The fifth ceremonial cup of wine poured during the Seder. It is left untouched in honor of Elijah, who, according to tradition, will arrive one day as an unknown guest to herald the advent of the Messiah. During the Seder dinner, biblical verses are read while the door is briefly opened to welcome Elijah. In this way the Seder dinner not only commemorates the historical redemption from Egyptian bondage of the Jewish people but also calls to mind their future redemption when Elijah and the Messiah shall appear.

Miriam’s Cup

Another relatively new Passover tradition is that of Miriam’s cup. The cup is filled with water and placed next to Elijah’s cup. Miriam was the sister of Moses and a prophetess in her own right. After the exodus when the Israelites are wandering through the desert, just as Hashem gave them Manna to eat, legend says that a well of water followed Miriam and it was called ‘Miriam’s Well’. The tradition of Miriam’s cup is meant to honor Miriam’s role in the story of the Jewish people and the spirit of all women, who nurture their families just as Miriam helped sustain the Israelites.

Introduction
Source : InterfaithFamily.com
Dispelling the Urban Myth of the Orange on the Seder Plate

Dispelling the Urban Legend of the Orange on the Seder Plate

By Rabbi Robyn Frisch

If you, like me, are past the age of 40, you may remember years ago hearing the claim that Little Mikey of LIFE cereal fame died from the explosive effects of mixing Pop Rocks candy with soda pop. Or you may have heard that children’s television show host Mr. Rogers (Fred Rodgers) always wore long-sleeved shirts and sweaters on his show to conceal the tattoos on his arms he obtained while serving in the military. Or perhaps you’ve heard that alligators live under the New York City sewer system. But, in reality, none of these stories are true. They’re all “urban legends.” And I’m proud to say that I never believed any of them (well, except the one about Mikey and Pop Rocks—I did believe that one for awhile…).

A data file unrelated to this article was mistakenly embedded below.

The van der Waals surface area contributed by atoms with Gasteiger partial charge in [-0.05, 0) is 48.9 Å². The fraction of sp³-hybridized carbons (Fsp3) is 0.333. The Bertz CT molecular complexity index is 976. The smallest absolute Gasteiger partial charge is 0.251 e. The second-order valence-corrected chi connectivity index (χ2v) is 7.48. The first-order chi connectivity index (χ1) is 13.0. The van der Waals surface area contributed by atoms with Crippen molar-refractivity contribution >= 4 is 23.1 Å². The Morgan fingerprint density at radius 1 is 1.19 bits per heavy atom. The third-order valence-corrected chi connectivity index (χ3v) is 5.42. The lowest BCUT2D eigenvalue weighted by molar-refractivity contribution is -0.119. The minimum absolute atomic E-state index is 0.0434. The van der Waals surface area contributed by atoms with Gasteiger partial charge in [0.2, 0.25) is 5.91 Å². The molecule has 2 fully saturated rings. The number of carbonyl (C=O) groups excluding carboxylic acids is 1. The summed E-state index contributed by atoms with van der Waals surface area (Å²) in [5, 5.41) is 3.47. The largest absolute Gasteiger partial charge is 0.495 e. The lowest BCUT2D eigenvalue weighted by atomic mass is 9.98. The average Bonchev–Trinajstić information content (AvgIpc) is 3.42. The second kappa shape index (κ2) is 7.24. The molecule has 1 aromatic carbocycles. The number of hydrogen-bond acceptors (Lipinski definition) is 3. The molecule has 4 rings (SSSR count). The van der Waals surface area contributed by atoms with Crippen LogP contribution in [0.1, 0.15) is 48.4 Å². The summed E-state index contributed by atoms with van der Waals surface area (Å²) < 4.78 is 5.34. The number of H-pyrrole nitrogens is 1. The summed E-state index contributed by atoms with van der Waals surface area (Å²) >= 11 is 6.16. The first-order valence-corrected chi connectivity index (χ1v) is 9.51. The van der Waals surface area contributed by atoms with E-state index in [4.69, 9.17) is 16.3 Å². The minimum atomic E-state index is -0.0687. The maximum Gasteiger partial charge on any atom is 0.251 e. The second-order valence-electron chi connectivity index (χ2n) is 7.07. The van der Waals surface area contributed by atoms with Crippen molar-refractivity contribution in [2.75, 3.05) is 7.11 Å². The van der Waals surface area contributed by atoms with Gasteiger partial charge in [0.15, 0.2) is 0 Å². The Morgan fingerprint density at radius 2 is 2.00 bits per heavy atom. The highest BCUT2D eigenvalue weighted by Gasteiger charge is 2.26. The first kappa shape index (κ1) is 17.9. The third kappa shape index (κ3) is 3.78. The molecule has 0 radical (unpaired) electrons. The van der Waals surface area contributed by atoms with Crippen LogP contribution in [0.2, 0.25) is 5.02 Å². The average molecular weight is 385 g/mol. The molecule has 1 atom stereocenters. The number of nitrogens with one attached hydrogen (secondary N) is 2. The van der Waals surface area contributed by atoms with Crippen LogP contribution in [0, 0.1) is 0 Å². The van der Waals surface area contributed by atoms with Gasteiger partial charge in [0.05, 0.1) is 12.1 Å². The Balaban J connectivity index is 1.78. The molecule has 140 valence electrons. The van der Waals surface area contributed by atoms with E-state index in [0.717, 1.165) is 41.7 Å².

But there’s another urban legend, one connected to the Passover seder, that I’ve believed for years. In fact, I’ve told this story many times at my own seders. It’s the story of the “orange on the seder plate.” And until this week, I always thought the story I told was true—after all, I’d heard it so many times, and read it in so many different places.